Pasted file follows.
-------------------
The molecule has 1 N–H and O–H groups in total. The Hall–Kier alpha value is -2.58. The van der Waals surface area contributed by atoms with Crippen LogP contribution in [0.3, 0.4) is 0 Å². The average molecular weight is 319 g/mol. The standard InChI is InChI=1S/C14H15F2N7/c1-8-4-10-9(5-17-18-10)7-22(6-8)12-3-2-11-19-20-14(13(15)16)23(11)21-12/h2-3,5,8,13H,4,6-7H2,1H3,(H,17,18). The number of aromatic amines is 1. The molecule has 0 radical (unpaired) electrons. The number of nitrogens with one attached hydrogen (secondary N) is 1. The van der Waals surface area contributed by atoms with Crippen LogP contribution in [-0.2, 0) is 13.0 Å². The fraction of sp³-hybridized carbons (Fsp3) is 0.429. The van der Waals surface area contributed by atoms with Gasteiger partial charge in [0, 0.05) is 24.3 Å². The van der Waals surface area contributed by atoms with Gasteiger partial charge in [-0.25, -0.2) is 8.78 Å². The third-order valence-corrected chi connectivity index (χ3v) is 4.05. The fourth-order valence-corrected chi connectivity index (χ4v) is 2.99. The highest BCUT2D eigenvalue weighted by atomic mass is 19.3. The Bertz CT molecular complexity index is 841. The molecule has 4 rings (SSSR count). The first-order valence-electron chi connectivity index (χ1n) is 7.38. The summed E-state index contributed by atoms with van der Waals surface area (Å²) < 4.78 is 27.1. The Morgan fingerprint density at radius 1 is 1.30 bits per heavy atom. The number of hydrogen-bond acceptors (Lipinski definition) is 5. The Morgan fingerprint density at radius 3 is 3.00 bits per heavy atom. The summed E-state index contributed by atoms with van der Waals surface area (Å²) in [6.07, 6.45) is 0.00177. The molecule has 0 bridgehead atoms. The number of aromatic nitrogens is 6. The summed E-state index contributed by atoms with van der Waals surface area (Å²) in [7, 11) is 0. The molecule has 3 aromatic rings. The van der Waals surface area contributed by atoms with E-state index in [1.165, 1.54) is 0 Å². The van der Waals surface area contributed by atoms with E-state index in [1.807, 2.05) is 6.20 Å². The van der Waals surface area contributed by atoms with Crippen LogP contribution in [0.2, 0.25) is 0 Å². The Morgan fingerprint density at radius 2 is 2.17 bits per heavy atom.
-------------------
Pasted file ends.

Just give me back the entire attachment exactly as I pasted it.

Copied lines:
The molecule has 1 N–H and O–H groups in total. The Hall–Kier alpha value is -2.58. The van der Waals surface area contributed by atoms with Crippen LogP contribution in [0.3, 0.4) is 0 Å². The average molecular weight is 319 g/mol. The standard InChI is InChI=1S/C14H15F2N7/c1-8-4-10-9(5-17-18-10)7-22(6-8)12-3-2-11-19-20-14(13(15)16)23(11)21-12/h2-3,5,8,13H,4,6-7H2,1H3,(H,17,18). The number of aromatic amines is 1. The molecule has 0 radical (unpaired) electrons. The number of nitrogens with one attached hydrogen (secondary N) is 1. The van der Waals surface area contributed by atoms with Crippen LogP contribution in [-0.2, 0) is 13.0 Å². The fraction of sp³-hybridized carbons (Fsp3) is 0.429. The van der Waals surface area contributed by atoms with Gasteiger partial charge in [0, 0.05) is 24.3 Å². The van der Waals surface area contributed by atoms with Gasteiger partial charge in [-0.25, -0.2) is 8.78 Å². The third-order valence-corrected chi connectivity index (χ3v) is 4.05. The fourth-order valence-corrected chi connectivity index (χ4v) is 2.99. The highest BCUT2D eigenvalue weighted by atomic mass is 19.3. The Bertz CT molecular complexity index is 841. The molecule has 4 rings (SSSR count). The first-order valence-electron chi connectivity index (χ1n) is 7.38. The summed E-state index contributed by atoms with van der Waals surface area (Å²) < 4.78 is 27.1. The Morgan fingerprint density at radius 1 is 1.30 bits per heavy atom. The number of hydrogen-bond acceptors (Lipinski definition) is 5. The Morgan fingerprint density at radius 3 is 3.00 bits per heavy atom. The summed E-state index contributed by atoms with van der Waals surface area (Å²) in [6.07, 6.45) is 0.00177. The molecule has 0 bridgehead atoms. The number of aromatic nitrogens is 6. The summed E-state index contributed by atoms with van der Waals surface area (Å²) in [7, 11) is 0. The molecule has 3 aromatic rings. The van der Waals surface area contributed by atoms with E-state index in [1.165, 1.54) is 0 Å². The van der Waals surface area contributed by atoms with E-state index in [1.807, 2.05) is 6.20 Å². The van der Waals surface area contributed by atoms with Crippen LogP contribution in [0.2, 0.25) is 0 Å². The Morgan fingerprint density at radius 2 is 2.17 bits per heavy atom.